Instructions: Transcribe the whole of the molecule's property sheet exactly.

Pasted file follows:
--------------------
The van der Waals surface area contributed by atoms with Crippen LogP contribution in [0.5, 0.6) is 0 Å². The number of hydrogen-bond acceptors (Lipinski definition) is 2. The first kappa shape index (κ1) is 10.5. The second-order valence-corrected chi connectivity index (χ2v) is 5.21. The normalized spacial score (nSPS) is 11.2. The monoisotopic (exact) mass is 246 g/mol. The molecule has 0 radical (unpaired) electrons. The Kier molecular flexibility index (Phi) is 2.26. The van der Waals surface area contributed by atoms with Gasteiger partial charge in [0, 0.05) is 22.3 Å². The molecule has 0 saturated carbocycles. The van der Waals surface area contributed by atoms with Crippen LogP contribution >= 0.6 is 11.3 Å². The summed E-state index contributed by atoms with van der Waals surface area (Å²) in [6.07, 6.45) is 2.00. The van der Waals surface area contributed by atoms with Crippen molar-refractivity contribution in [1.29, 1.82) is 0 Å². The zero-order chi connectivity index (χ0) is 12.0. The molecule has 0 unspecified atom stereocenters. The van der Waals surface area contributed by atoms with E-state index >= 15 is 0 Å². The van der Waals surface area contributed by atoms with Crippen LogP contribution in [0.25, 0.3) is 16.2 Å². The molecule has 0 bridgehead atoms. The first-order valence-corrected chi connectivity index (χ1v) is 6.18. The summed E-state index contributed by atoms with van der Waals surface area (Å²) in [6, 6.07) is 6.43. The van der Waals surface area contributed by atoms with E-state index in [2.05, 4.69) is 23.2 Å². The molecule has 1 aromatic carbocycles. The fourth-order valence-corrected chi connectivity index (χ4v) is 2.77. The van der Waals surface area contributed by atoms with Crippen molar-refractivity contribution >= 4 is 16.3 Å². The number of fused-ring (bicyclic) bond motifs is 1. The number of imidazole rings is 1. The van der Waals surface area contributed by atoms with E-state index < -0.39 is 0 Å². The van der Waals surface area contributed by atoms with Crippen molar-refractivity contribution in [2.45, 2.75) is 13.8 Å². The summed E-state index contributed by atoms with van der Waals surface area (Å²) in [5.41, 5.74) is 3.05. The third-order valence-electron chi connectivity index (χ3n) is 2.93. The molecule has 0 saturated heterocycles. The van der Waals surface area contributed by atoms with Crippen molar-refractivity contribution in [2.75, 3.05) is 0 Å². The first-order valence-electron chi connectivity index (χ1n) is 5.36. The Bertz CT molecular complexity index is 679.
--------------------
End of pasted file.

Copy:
The van der Waals surface area contributed by atoms with Crippen LogP contribution in [0.5, 0.6) is 0 Å². The number of hydrogen-bond acceptors (Lipinski definition) is 2. The first kappa shape index (κ1) is 10.5. The second-order valence-corrected chi connectivity index (χ2v) is 5.21. The normalized spacial score (nSPS) is 11.2. The monoisotopic (exact) mass is 246 g/mol. The molecule has 0 radical (unpaired) electrons. The Kier molecular flexibility index (Phi) is 2.26. The van der Waals surface area contributed by atoms with Gasteiger partial charge in [0, 0.05) is 22.3 Å². The molecule has 0 saturated carbocycles. The van der Waals surface area contributed by atoms with Crippen LogP contribution >= 0.6 is 11.3 Å². The summed E-state index contributed by atoms with van der Waals surface area (Å²) in [6.07, 6.45) is 2.00. The van der Waals surface area contributed by atoms with Crippen molar-refractivity contribution in [1.29, 1.82) is 0 Å². The zero-order chi connectivity index (χ0) is 12.0. The molecule has 0 unspecified atom stereocenters. The van der Waals surface area contributed by atoms with E-state index >= 15 is 0 Å². The van der Waals surface area contributed by atoms with Crippen LogP contribution in [0.25, 0.3) is 16.2 Å². The molecule has 0 bridgehead atoms. The first-order valence-corrected chi connectivity index (χ1v) is 6.18. The summed E-state index contributed by atoms with van der Waals surface area (Å²) in [6, 6.07) is 6.43. The van der Waals surface area contributed by atoms with E-state index in [2.05, 4.69) is 23.2 Å². The molecule has 1 aromatic carbocycles. The fourth-order valence-corrected chi connectivity index (χ4v) is 2.77. The van der Waals surface area contributed by atoms with Crippen molar-refractivity contribution >= 4 is 16.3 Å². The number of fused-ring (bicyclic) bond motifs is 1. The number of imidazole rings is 1. The van der Waals surface area contributed by atoms with E-state index < -0.39 is 0 Å². The van der Waals surface area contributed by atoms with Crippen molar-refractivity contribution in [2.45, 2.75) is 13.8 Å². The summed E-state index contributed by atoms with van der Waals surface area (Å²) in [5.41, 5.74) is 3.05. The third-order valence-electron chi connectivity index (χ3n) is 2.93. The molecule has 0 saturated heterocycles. The van der Waals surface area contributed by atoms with Crippen molar-refractivity contribution in [2.75, 3.05) is 0 Å². The first-order valence-electron chi connectivity index (χ1n) is 5.36. The Bertz CT molecular complexity index is 679.